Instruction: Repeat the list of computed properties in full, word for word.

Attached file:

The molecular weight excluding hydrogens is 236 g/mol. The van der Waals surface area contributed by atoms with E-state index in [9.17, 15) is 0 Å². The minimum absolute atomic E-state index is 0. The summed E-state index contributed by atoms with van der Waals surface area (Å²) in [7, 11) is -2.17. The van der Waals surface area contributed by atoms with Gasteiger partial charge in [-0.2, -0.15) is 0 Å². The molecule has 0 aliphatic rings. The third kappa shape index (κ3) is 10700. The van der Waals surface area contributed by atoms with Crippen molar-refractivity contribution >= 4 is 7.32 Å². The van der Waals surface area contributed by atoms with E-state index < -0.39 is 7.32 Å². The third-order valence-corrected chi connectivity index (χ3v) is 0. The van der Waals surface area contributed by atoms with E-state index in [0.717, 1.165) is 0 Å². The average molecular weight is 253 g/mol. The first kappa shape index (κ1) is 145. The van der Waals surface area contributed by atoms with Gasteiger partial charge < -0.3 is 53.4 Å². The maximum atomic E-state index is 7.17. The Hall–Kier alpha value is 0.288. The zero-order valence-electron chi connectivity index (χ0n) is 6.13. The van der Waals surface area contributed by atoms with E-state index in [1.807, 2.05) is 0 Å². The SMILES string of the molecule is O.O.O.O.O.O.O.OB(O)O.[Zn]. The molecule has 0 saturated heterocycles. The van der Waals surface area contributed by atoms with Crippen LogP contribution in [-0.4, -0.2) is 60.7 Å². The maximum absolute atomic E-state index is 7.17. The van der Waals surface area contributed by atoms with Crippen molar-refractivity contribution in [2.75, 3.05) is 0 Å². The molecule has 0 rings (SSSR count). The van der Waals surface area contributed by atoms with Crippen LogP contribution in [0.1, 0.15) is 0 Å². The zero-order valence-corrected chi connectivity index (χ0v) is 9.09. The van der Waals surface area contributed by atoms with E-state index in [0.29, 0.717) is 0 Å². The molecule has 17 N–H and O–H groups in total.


The molecular weight excluding hydrogens is 236 g/mol. The van der Waals surface area contributed by atoms with E-state index in [9.17, 15) is 0 Å². The minimum absolute atomic E-state index is 0. The summed E-state index contributed by atoms with van der Waals surface area (Å²) in [7, 11) is -2.17. The van der Waals surface area contributed by atoms with Gasteiger partial charge in [-0.2, -0.15) is 0 Å². The molecule has 0 aliphatic rings. The third kappa shape index (κ3) is 10700. The van der Waals surface area contributed by atoms with Crippen molar-refractivity contribution >= 4 is 7.32 Å². The van der Waals surface area contributed by atoms with E-state index < -0.39 is 7.32 Å². The third-order valence-corrected chi connectivity index (χ3v) is 0. The van der Waals surface area contributed by atoms with E-state index in [0.717, 1.165) is 0 Å². The average molecular weight is 253 g/mol. The first kappa shape index (κ1) is 145. The van der Waals surface area contributed by atoms with Gasteiger partial charge < -0.3 is 53.4 Å². The maximum atomic E-state index is 7.17. The Hall–Kier alpha value is 0.288. The zero-order valence-electron chi connectivity index (χ0n) is 6.13. The van der Waals surface area contributed by atoms with E-state index in [1.807, 2.05) is 0 Å². The SMILES string of the molecule is O.O.O.O.O.O.O.OB(O)O.[Zn]. The molecule has 0 saturated heterocycles. The van der Waals surface area contributed by atoms with Crippen LogP contribution in [-0.4, -0.2) is 60.7 Å². The maximum absolute atomic E-state index is 7.17. The van der Waals surface area contributed by atoms with Crippen molar-refractivity contribution in [2.75, 3.05) is 0 Å². The molecule has 0 rings (SSSR count). The van der Waals surface area contributed by atoms with Crippen LogP contribution in [0.1, 0.15) is 0 Å². The zero-order valence-corrected chi connectivity index (χ0v) is 9.09. The van der Waals surface area contributed by atoms with E-state index in [0.29, 0.717) is 0 Å². The molecule has 17 N–H and O–H groups in total.